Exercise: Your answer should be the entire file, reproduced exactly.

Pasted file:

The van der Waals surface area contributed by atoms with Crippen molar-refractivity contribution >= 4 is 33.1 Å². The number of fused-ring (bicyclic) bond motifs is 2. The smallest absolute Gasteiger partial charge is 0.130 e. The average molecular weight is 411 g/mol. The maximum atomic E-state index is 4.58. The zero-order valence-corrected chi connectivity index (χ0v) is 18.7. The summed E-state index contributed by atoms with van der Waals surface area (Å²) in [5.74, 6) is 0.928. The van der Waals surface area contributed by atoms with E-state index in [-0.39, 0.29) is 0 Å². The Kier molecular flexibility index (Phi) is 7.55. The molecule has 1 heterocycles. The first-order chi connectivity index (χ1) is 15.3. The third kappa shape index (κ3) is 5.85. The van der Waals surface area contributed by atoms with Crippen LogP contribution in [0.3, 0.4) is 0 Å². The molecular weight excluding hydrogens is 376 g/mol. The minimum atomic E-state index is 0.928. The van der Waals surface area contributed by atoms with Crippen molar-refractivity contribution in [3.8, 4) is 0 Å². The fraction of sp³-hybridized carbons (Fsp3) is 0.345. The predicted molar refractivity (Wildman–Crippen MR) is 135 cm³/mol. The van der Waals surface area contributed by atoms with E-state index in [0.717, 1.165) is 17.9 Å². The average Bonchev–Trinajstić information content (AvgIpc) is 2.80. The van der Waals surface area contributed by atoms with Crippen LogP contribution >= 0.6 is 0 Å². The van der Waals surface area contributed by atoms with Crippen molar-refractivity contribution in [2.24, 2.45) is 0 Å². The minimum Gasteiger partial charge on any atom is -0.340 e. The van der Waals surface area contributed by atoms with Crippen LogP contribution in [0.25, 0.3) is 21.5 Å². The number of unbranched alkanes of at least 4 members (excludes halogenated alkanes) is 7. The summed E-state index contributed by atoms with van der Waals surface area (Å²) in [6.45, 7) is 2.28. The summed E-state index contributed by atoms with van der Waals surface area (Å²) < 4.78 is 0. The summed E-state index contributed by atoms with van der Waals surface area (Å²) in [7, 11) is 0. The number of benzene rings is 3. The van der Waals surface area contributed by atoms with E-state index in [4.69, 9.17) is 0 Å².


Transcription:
The van der Waals surface area contributed by atoms with Crippen molar-refractivity contribution >= 4 is 33.1 Å². The number of fused-ring (bicyclic) bond motifs is 2. The smallest absolute Gasteiger partial charge is 0.130 e. The average molecular weight is 411 g/mol. The maximum atomic E-state index is 4.58. The zero-order valence-corrected chi connectivity index (χ0v) is 18.7. The summed E-state index contributed by atoms with van der Waals surface area (Å²) in [5.74, 6) is 0.928. The van der Waals surface area contributed by atoms with E-state index in [-0.39, 0.29) is 0 Å². The Kier molecular flexibility index (Phi) is 7.55. The molecule has 1 heterocycles. The first-order chi connectivity index (χ1) is 15.3. The third kappa shape index (κ3) is 5.85. The van der Waals surface area contributed by atoms with Crippen LogP contribution in [0.3, 0.4) is 0 Å². The molecular weight excluding hydrogens is 376 g/mol. The minimum atomic E-state index is 0.928. The van der Waals surface area contributed by atoms with Crippen molar-refractivity contribution in [3.8, 4) is 0 Å². The fraction of sp³-hybridized carbons (Fsp3) is 0.345. The predicted molar refractivity (Wildman–Crippen MR) is 135 cm³/mol. The van der Waals surface area contributed by atoms with E-state index in [0.717, 1.165) is 17.9 Å². The average Bonchev–Trinajstić information content (AvgIpc) is 2.80. The van der Waals surface area contributed by atoms with Crippen LogP contribution >= 0.6 is 0 Å². The van der Waals surface area contributed by atoms with Crippen molar-refractivity contribution in [2.24, 2.45) is 0 Å². The minimum Gasteiger partial charge on any atom is -0.340 e. The van der Waals surface area contributed by atoms with Crippen LogP contribution in [0.25, 0.3) is 21.5 Å². The number of unbranched alkanes of at least 4 members (excludes halogenated alkanes) is 7. The summed E-state index contributed by atoms with van der Waals surface area (Å²) in [6.45, 7) is 2.28. The summed E-state index contributed by atoms with van der Waals surface area (Å²) < 4.78 is 0. The summed E-state index contributed by atoms with van der Waals surface area (Å²) in [7, 11) is 0. The number of benzene rings is 3. The van der Waals surface area contributed by atoms with E-state index in [4.69, 9.17) is 0 Å².